What you should know about the Kashmir dispute between India and Pakistan

Members of the Indian Border Security Force patrolling near the fence at the India-Pakistan International Border at the Budwar post of the Arnia sector in May 2016.
Members of the Indian Border Security Force patrolling near the fence at the India-Pakistan International Border at the Budwar post of the Arnia sector in May 2016. PHOTO: EPA

The Himalayan region of Kashmir has been a flashpoint between India and Pakistan for more than six decades.

Since 1947, the two nuclear-armed neighbours have fought two of their three wars over Kashmir. Both claim the Muslim-majority territory in full but control only parts of it.

In the latest tensions, India conducted surgical strikes on alleged terrorist launch pads in Pakistan-controlled Kashmir on Thursday (Sept 29) after the Indian army received information about planned attacks on major Indian cities.

Here's a quick look at the dispute over Kashmir:

1. Why do India and Pakistan distrust each other? 

India and Pakistan were created out of the bloody partition of British India in 1947. The tensions before and after the drawing of new borders uprooted 14 million people and erupted in mob violence that killed as many as one million Hindus, Muslims and Sikhs. The two countries have fought three wars since independence.

Pakistan's founders believed India saw the subcontinent's partition as temporary and hoped to absorb the territory that had become Pakistan at the first opportunity.

India, on the other hand, has been frustrated by what it sees as Pakistan's support for terrorists that continue to strike inside its territory, particularly in Kashmir.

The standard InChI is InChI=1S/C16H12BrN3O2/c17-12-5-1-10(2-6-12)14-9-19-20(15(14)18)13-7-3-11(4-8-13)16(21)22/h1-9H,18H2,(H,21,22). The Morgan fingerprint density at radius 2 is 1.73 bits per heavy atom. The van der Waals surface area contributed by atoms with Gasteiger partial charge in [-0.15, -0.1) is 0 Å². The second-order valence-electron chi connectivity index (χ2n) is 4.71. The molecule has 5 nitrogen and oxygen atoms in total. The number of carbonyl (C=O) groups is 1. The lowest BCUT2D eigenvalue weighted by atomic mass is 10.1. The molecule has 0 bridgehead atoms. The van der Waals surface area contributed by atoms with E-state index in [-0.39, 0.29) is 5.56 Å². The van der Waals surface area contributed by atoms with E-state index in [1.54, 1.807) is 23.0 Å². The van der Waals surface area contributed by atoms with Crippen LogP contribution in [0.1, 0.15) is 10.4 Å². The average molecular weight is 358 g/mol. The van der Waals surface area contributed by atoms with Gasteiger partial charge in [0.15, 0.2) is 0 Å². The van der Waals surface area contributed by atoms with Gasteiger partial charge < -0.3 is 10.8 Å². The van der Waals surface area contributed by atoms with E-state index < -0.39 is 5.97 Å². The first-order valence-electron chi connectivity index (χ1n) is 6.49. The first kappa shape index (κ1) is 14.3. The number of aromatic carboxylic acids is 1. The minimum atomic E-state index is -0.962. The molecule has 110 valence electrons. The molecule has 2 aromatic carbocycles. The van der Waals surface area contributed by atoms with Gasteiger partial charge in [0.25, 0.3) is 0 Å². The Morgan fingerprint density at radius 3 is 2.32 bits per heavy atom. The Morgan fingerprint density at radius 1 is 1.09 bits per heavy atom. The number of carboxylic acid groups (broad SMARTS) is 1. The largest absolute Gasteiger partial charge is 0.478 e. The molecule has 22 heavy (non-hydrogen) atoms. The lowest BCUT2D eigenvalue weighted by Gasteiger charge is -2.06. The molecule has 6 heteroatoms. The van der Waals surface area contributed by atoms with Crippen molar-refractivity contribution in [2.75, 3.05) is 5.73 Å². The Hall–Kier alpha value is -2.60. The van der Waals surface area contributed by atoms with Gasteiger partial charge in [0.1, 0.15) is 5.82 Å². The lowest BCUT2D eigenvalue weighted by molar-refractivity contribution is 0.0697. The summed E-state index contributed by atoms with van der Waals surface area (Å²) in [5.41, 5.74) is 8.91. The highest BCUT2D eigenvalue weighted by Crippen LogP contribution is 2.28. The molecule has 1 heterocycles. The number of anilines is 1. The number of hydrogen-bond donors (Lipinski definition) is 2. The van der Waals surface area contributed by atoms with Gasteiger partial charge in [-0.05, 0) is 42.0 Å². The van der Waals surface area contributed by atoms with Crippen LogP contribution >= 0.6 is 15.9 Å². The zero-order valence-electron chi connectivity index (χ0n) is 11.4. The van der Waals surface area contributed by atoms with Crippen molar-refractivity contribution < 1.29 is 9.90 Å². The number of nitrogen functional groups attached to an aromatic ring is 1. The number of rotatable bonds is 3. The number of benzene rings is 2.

2. What's so special about Kashmir?

Two of the three wars between India and Pakistan were fought over Kashmir - in 1947 and 1965. At the time of partition, India and Pakistan courted the subcontinent's various princely states to join their respective fledgling nations. The Hindu ruler of Muslim-majority Kashmir couldn't decide which new country to join. Pakistani irregulars invaded, India intervened, and the two countries fought to a stalemate.

Almost 70 years later, the two sides remain in a tense standoff along a de facto border known as the Line of Control, one of the most heavily militarised zones in the world. The border is about 700 km long.

3. Who controls what in Kashmir?

India controls about 45 per cent of Kashmir, with one state, Jammu and Kashmir, making up the southern and eastern portions of the region. Pakistan controls about 35 per cent, with three areas - Azad Kashmir, Gilgit and Baltistan - making up the northern and western portions of the region. China occupies about 20 per cent of the territorry on the Aksai Chin plateau in the west.

4. Why is there insurgency in Kashmir?

Armed resistance to Indian rule began in the Kashmir valley in 1989. Muslim political parties claimed that the 1987 elections to the state's legislative assembly were rigged against them, and they formed militant wings. Some groups demanded independence for the state of Jammu and Kashmir and others supported Pakistan.

Pakistan gave its support to the movement, calling for the issue to be resolved through a UN-sponsored referendum. But India maintained that Pakistan's support of the insurgency consisted of training and supplying weapons to militant separatists and repeatedly called for Islamabad to stop what it called "cross-border terrorism".

5. What lies ahead?

India is contemplating non-military responses, including perhaps building dams or expanding hydro-electric projects along important rivers flowing from India to Pakistan. Prime Minister Narendra Modi's administration is also suggesting it could revoke the "Most Favoured Nation" trading status which India granted to Pakistan in 1996 - an act that was never reciprocated. 

It's likely that tensions will remain high between New Delhi and Islamabad. "We are entering the worst period for India-Pakistan relations in over a decade," predicts Dr Shashank Joshi, a fellow at the Royal United Services Institute in London.

SOURCE: BLOOMBERG, CNN, BBC, AGENCE FRANCE PRESSE